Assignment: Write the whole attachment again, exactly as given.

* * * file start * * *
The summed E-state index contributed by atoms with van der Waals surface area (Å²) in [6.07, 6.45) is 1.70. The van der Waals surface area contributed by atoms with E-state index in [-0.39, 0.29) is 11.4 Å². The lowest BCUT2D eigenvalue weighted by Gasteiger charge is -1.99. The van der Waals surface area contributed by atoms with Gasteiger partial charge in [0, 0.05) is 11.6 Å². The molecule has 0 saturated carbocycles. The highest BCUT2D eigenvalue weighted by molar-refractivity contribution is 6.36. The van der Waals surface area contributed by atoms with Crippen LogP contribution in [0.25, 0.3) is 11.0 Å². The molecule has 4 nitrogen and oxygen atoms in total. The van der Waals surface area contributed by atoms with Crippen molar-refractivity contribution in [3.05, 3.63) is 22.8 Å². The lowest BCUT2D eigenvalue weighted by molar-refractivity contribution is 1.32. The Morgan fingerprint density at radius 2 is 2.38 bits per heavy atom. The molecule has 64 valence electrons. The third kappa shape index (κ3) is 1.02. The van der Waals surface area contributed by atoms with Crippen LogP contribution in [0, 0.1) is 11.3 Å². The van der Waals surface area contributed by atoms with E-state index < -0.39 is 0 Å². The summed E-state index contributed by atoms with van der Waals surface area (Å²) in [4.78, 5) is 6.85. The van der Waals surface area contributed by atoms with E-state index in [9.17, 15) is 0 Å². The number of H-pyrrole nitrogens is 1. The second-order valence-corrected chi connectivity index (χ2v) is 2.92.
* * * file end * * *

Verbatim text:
The summed E-state index contributed by atoms with van der Waals surface area (Å²) in [6.07, 6.45) is 1.70. The van der Waals surface area contributed by atoms with E-state index in [-0.39, 0.29) is 11.4 Å². The lowest BCUT2D eigenvalue weighted by Gasteiger charge is -1.99. The van der Waals surface area contributed by atoms with Gasteiger partial charge in [0, 0.05) is 11.6 Å². The molecule has 0 saturated carbocycles. The highest BCUT2D eigenvalue weighted by molar-refractivity contribution is 6.36. The van der Waals surface area contributed by atoms with Crippen LogP contribution in [0.25, 0.3) is 11.0 Å². The molecule has 4 nitrogen and oxygen atoms in total. The van der Waals surface area contributed by atoms with Crippen molar-refractivity contribution in [3.05, 3.63) is 22.8 Å². The lowest BCUT2D eigenvalue weighted by molar-refractivity contribution is 1.32. The Morgan fingerprint density at radius 2 is 2.38 bits per heavy atom. The molecule has 64 valence electrons. The third kappa shape index (κ3) is 1.02. The van der Waals surface area contributed by atoms with Crippen LogP contribution in [0, 0.1) is 11.3 Å². The van der Waals surface area contributed by atoms with E-state index < -0.39 is 0 Å². The summed E-state index contributed by atoms with van der Waals surface area (Å²) in [4.78, 5) is 6.85. The van der Waals surface area contributed by atoms with E-state index in [9.17, 15) is 0 Å². The number of H-pyrrole nitrogens is 1. The second-order valence-corrected chi connectivity index (χ2v) is 2.92.